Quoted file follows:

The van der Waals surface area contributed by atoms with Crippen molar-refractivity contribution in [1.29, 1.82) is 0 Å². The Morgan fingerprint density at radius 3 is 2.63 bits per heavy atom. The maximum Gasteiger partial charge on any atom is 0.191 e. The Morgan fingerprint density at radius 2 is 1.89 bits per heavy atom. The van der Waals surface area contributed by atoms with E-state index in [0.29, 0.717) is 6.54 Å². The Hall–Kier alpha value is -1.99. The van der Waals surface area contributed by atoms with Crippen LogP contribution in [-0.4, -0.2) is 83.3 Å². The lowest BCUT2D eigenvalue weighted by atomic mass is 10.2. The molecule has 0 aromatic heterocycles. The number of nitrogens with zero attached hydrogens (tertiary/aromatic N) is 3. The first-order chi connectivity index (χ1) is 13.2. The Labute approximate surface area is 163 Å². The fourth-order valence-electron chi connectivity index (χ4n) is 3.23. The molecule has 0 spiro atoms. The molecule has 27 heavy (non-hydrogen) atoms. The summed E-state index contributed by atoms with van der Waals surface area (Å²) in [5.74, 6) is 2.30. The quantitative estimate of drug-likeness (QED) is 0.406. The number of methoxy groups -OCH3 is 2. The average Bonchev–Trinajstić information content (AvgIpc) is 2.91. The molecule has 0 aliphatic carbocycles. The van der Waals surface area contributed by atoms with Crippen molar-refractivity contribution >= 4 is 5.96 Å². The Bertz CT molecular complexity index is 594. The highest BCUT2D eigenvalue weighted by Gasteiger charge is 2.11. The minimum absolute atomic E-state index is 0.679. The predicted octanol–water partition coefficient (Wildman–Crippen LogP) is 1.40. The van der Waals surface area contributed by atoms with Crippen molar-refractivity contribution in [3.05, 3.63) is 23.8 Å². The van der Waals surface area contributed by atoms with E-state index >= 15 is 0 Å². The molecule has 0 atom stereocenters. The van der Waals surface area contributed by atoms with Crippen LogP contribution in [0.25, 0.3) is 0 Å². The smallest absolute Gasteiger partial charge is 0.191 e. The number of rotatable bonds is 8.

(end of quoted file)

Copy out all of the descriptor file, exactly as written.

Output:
The van der Waals surface area contributed by atoms with Crippen molar-refractivity contribution in [1.29, 1.82) is 0 Å². The Morgan fingerprint density at radius 3 is 2.63 bits per heavy atom. The maximum Gasteiger partial charge on any atom is 0.191 e. The Morgan fingerprint density at radius 2 is 1.89 bits per heavy atom. The van der Waals surface area contributed by atoms with E-state index in [0.29, 0.717) is 6.54 Å². The Hall–Kier alpha value is -1.99. The van der Waals surface area contributed by atoms with Crippen LogP contribution in [-0.4, -0.2) is 83.3 Å². The lowest BCUT2D eigenvalue weighted by atomic mass is 10.2. The molecule has 0 aromatic heterocycles. The number of nitrogens with zero attached hydrogens (tertiary/aromatic N) is 3. The first-order chi connectivity index (χ1) is 13.2. The Labute approximate surface area is 163 Å². The fourth-order valence-electron chi connectivity index (χ4n) is 3.23. The molecule has 0 spiro atoms. The molecule has 27 heavy (non-hydrogen) atoms. The summed E-state index contributed by atoms with van der Waals surface area (Å²) in [5.74, 6) is 2.30. The quantitative estimate of drug-likeness (QED) is 0.406. The number of methoxy groups -OCH3 is 2. The average Bonchev–Trinajstić information content (AvgIpc) is 2.91. The molecule has 0 aliphatic carbocycles. The van der Waals surface area contributed by atoms with Crippen molar-refractivity contribution >= 4 is 5.96 Å². The Bertz CT molecular complexity index is 594. The highest BCUT2D eigenvalue weighted by Gasteiger charge is 2.11. The minimum absolute atomic E-state index is 0.679. The predicted octanol–water partition coefficient (Wildman–Crippen LogP) is 1.40. The van der Waals surface area contributed by atoms with Crippen molar-refractivity contribution in [3.05, 3.63) is 23.8 Å². The van der Waals surface area contributed by atoms with E-state index >= 15 is 0 Å². The molecule has 0 atom stereocenters. The van der Waals surface area contributed by atoms with Crippen LogP contribution in [0.25, 0.3) is 0 Å². The smallest absolute Gasteiger partial charge is 0.191 e. The number of rotatable bonds is 8.